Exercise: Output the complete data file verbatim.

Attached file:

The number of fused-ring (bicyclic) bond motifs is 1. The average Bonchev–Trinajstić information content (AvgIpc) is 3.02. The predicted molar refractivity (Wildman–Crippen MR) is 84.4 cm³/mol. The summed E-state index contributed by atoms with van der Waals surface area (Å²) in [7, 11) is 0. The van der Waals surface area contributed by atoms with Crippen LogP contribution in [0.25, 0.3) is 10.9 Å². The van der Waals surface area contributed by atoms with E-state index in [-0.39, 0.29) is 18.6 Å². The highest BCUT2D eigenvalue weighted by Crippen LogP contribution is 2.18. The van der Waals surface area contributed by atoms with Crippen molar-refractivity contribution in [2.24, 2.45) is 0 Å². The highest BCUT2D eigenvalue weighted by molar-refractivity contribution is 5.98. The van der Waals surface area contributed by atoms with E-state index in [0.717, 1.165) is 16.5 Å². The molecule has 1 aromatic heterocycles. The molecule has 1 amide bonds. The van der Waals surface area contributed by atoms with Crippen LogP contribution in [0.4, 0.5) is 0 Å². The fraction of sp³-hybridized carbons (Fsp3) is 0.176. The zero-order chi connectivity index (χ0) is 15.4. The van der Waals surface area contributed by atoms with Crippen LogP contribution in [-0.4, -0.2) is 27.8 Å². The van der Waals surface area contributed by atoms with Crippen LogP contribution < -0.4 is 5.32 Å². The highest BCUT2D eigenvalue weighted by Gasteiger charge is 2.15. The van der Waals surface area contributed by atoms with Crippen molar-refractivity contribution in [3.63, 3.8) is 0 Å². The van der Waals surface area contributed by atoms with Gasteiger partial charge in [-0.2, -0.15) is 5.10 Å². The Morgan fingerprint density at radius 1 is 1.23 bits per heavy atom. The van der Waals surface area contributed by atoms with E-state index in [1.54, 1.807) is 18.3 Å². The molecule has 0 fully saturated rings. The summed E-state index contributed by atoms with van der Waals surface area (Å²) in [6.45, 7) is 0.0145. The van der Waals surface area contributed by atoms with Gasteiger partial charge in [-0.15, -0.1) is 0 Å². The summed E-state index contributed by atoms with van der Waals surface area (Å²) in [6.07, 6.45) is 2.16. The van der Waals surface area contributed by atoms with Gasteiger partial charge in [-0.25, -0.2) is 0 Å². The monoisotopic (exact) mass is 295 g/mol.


The number of fused-ring (bicyclic) bond motifs is 1. The average Bonchev–Trinajstić information content (AvgIpc) is 3.02. The predicted molar refractivity (Wildman–Crippen MR) is 84.4 cm³/mol. The summed E-state index contributed by atoms with van der Waals surface area (Å²) in [7, 11) is 0. The van der Waals surface area contributed by atoms with Crippen LogP contribution in [0.25, 0.3) is 10.9 Å². The van der Waals surface area contributed by atoms with E-state index in [-0.39, 0.29) is 18.6 Å². The highest BCUT2D eigenvalue weighted by Crippen LogP contribution is 2.18. The van der Waals surface area contributed by atoms with Crippen molar-refractivity contribution in [2.24, 2.45) is 0 Å². The highest BCUT2D eigenvalue weighted by molar-refractivity contribution is 5.98. The van der Waals surface area contributed by atoms with E-state index in [0.717, 1.165) is 16.5 Å². The molecule has 1 aromatic heterocycles. The molecule has 1 amide bonds. The van der Waals surface area contributed by atoms with Crippen LogP contribution in [0.4, 0.5) is 0 Å². The fraction of sp³-hybridized carbons (Fsp3) is 0.176. The zero-order chi connectivity index (χ0) is 15.4. The van der Waals surface area contributed by atoms with Crippen LogP contribution in [-0.4, -0.2) is 27.8 Å². The van der Waals surface area contributed by atoms with Crippen LogP contribution < -0.4 is 5.32 Å². The highest BCUT2D eigenvalue weighted by Gasteiger charge is 2.15. The van der Waals surface area contributed by atoms with Crippen molar-refractivity contribution in [3.63, 3.8) is 0 Å². The van der Waals surface area contributed by atoms with Gasteiger partial charge in [-0.2, -0.15) is 5.10 Å². The Morgan fingerprint density at radius 1 is 1.23 bits per heavy atom. The van der Waals surface area contributed by atoms with E-state index in [1.54, 1.807) is 18.3 Å². The molecule has 0 fully saturated rings. The summed E-state index contributed by atoms with van der Waals surface area (Å²) in [6.45, 7) is 0.0145. The van der Waals surface area contributed by atoms with Gasteiger partial charge in [-0.15, -0.1) is 0 Å². The summed E-state index contributed by atoms with van der Waals surface area (Å²) in [6.07, 6.45) is 2.16. The van der Waals surface area contributed by atoms with Gasteiger partial charge in [-0.25, -0.2) is 0 Å². The monoisotopic (exact) mass is 295 g/mol.